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FUNNY GAMES

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by Michael Haneke

grade: 9

Funny Games (Michael Haneke, 1997) is not a simple attack on the upper-class world. In Funny Games, in fact, the social discourse is present, but is somehow marginalised. What is carried out here, in fact, is first and foremost a sophisticated metalinguistic experiment, in which we witness a careful reflection on the staging of violence and on the power of cinema to forge reality at will, in order to awaken the most disparate emotions in the viewer.

The lake house

A film in which every single frame takes on a very precise meaning, Funny Games. Yes, because, in fact, director Michael Haneke has created with this important work not only a subtle, refined (and somewhat sadistic, in the broadest sense of the term) psychological horror film. No. Funny Games is, in fact, much more. And in its aesthetic, studied down to the smallest detail, it presents itself as a constant, exhausting and highly disturbing dialogue between the director (or directors, as we shall shortly see specifically) and the audience.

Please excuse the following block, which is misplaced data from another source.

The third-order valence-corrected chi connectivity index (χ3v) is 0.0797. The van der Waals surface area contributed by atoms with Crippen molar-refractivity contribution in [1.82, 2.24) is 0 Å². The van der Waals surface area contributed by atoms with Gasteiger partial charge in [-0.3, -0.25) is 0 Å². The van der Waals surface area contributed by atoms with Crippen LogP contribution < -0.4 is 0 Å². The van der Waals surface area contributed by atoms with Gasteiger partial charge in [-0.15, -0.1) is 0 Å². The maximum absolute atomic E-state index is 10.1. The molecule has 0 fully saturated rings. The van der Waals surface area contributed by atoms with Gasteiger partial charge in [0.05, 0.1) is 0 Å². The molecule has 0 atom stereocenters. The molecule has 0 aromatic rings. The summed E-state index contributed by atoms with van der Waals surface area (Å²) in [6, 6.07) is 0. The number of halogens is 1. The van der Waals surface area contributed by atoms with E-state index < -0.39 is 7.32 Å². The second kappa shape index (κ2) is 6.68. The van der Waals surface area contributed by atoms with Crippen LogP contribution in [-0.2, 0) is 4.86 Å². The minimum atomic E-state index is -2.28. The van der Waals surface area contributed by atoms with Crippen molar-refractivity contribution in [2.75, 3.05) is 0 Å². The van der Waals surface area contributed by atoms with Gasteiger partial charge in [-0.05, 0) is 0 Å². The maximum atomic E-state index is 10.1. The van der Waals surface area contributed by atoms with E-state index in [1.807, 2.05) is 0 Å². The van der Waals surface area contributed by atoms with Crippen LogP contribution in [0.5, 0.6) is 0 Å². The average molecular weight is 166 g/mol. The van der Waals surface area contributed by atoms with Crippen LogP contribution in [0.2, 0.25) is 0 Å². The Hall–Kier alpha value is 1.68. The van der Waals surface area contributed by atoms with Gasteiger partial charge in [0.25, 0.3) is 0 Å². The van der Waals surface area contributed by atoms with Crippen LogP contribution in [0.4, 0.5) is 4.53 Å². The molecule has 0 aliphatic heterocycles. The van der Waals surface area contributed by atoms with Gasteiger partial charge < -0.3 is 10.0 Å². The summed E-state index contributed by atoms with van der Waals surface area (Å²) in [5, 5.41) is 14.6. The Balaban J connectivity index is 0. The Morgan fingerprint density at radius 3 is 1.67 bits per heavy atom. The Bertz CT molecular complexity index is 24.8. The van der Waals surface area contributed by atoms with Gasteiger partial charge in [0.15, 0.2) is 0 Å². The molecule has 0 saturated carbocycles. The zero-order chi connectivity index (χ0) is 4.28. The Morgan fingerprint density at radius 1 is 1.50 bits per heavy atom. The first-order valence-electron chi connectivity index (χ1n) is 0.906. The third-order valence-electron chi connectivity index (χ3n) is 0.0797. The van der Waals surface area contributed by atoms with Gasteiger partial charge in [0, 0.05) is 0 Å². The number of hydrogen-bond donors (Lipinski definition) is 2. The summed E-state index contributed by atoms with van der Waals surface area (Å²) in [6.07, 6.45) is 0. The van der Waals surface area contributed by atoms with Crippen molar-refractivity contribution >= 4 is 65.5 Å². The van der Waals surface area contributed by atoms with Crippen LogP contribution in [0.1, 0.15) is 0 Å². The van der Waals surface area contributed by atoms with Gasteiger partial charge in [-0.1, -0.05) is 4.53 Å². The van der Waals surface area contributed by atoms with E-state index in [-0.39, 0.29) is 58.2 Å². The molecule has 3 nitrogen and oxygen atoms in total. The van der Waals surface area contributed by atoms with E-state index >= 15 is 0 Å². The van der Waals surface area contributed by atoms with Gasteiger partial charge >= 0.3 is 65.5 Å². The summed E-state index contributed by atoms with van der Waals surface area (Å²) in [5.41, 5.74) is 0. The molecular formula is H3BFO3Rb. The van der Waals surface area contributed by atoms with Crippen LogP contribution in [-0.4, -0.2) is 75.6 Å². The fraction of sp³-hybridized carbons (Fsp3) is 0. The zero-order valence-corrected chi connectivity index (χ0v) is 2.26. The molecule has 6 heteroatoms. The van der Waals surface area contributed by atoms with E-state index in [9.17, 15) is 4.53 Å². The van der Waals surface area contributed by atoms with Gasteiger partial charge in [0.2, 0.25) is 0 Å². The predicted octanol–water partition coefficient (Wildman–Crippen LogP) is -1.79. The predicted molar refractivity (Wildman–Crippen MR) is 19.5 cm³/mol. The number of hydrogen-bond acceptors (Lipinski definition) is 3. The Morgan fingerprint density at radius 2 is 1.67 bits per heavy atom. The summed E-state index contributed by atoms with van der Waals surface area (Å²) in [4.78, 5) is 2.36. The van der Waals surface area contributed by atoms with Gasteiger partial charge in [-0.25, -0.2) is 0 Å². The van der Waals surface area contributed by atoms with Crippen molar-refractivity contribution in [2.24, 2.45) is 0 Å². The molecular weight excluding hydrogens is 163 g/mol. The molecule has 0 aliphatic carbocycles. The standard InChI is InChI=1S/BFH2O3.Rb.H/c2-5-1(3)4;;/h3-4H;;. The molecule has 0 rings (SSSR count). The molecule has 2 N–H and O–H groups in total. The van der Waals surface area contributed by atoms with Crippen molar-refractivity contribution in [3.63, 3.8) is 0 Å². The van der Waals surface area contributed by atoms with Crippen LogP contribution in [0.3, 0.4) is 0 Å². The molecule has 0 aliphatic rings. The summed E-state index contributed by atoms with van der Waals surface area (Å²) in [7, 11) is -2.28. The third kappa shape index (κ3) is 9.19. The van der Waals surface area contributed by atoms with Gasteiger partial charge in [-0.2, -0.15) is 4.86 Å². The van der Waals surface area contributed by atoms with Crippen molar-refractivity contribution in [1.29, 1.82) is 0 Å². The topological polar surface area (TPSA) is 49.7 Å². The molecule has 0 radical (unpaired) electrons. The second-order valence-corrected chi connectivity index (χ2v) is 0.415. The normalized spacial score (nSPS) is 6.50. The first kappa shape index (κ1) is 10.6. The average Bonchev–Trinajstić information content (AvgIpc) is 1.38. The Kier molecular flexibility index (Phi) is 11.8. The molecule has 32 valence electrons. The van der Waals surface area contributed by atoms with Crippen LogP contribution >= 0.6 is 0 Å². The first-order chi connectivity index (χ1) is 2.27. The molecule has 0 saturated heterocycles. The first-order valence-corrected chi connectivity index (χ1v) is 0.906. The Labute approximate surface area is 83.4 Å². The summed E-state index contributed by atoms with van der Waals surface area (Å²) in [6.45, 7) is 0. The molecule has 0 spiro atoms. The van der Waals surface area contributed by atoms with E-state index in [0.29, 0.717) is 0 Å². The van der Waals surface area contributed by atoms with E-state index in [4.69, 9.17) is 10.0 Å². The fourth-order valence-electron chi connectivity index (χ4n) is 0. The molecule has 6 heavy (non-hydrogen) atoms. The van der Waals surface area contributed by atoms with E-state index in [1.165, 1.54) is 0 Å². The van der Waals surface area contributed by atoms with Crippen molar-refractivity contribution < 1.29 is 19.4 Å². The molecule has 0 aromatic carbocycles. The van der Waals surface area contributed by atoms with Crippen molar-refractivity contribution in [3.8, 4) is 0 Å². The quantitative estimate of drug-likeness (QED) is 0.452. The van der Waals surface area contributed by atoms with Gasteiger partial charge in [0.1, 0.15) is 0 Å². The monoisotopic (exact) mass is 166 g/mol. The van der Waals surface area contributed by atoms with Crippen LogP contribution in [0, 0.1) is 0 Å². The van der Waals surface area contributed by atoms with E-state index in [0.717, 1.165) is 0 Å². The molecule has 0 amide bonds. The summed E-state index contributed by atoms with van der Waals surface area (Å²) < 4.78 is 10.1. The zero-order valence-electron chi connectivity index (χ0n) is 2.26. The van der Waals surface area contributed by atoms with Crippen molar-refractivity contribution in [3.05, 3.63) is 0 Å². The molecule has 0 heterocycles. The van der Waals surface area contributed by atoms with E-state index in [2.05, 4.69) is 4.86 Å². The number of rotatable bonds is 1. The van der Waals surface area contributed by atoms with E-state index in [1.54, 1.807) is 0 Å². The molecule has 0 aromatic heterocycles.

Yes, the audience. A film is the most intimate thing a filmmaker can give to his audience. In this sense, particularly interesting is the Freudian-derived theory according to which the artist, in creating an artwork, is the sublimation of exhibitionism, while the audience, at the same time, can give vent to all its voyeuristic and masochistic instincts while observing the work itself. Michael Haneke knows this well. And with his Funny Games, he has amused himself by challenging the audience directly, forcing them to consider violence in the way it should, in fact, be considered, i.e. as something horrifying. In contrast to what often happens in other cinematic works, in which, thanks to a particular cathartic effect, the audience itself is led to identify with those who practice violence.